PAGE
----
(Sacramento, CA) — The Service Employees International Union (SEIU) California released the following statement from SEIU 721 President Bob Schoonover as the Assembly Budget Subcommittee on Public Safety considered Governor Brown’s proposal to cut $200 million from the judicial branch. The hearing comes after the independent State Auditor earlier this week issued a scathing report on the Administrative Office of the Court’s pursuit of a massive case management system computer project which is now years behind schedule and more than $1 billion over its initial budget. SEIU 721 represents court employees in Ventura and Los Angeles, California’s busiest court system:
“With California’s economy still struggling and the state budget in such a mess, we understand the need to find savings in every corner of government, including the judiciary. We agree with Governor Brown that cuts should be carried out in a way that doesn’t hurt the public, businesspeople, and our communities and that means prioritizing funding for local trial courts.
“This week’s report by California’s independent Auditor pulled the mask off the AOC’s claims that budget reductions require reductions in trial court services. The Auditor revealed that poor planning, documentation and cost controls drove AOC spending on a $33 million computer upgrade to balloon to an estimated $1.9 billion. With the project still years from completion, the Auditor has recommended putting the CCMS project on hold. We agree.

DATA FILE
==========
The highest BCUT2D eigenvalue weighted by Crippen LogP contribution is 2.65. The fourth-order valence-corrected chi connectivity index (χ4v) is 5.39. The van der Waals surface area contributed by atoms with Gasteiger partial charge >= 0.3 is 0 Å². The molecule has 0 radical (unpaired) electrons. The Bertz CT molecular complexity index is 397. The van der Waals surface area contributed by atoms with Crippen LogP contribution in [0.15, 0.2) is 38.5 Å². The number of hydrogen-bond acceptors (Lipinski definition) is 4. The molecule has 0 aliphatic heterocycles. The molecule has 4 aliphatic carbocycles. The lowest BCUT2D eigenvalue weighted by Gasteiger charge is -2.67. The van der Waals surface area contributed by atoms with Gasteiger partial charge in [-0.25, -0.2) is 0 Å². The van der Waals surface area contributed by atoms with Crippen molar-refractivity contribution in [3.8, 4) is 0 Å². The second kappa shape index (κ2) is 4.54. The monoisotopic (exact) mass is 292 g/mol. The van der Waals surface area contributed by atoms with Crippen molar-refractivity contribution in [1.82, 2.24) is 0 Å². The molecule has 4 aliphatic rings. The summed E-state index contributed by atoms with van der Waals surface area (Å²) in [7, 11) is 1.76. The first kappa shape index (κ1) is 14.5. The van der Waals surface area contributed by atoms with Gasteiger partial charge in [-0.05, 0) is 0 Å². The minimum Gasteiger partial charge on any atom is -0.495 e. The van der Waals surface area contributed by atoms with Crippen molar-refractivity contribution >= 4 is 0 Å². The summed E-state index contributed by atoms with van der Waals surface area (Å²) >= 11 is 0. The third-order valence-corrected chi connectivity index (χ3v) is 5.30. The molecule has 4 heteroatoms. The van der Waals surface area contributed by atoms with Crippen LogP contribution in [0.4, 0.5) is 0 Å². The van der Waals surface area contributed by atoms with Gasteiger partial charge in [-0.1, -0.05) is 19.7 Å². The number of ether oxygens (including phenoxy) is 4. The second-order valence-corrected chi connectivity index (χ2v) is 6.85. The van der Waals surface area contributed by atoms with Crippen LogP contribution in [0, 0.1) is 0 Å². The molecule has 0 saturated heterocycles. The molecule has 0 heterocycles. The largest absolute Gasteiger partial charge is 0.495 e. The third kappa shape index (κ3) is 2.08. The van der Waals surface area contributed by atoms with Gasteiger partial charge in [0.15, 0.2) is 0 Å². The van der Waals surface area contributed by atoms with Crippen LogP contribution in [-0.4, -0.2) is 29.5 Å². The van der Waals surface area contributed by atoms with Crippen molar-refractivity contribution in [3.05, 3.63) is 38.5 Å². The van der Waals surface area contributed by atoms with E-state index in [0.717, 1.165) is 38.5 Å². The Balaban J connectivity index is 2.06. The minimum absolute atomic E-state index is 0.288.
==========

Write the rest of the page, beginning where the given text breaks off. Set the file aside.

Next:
“In reviewing the Governor’s proposal, we urge Assembly subcommittee members to look first for savings in the centralized court bureaucracy whose spending has soared 44% over five years while staffing has grown 40%. A 20% reduction in AOC administration should be a starting point. Efficiencies can also be realized by transferring building construction and maintenance responsibilities to the Department of General Services (DGS) which has more expertise and is more cost efficient. According to a report released last year by the Assembly Accountability and Administrative Review Committee, DGS maintains state buildings at cost of 25% less than AOC contractors. We believe a top-to-bottom review of the AOC’s finances will reveal even more savings that can be redirected to preserve the heart of our judicial system, the local trial courts.
“We all need to pull together to help our state get through this crisis and make the right decisions now for California’s future. Working together, we can preserve our courts for our communities.”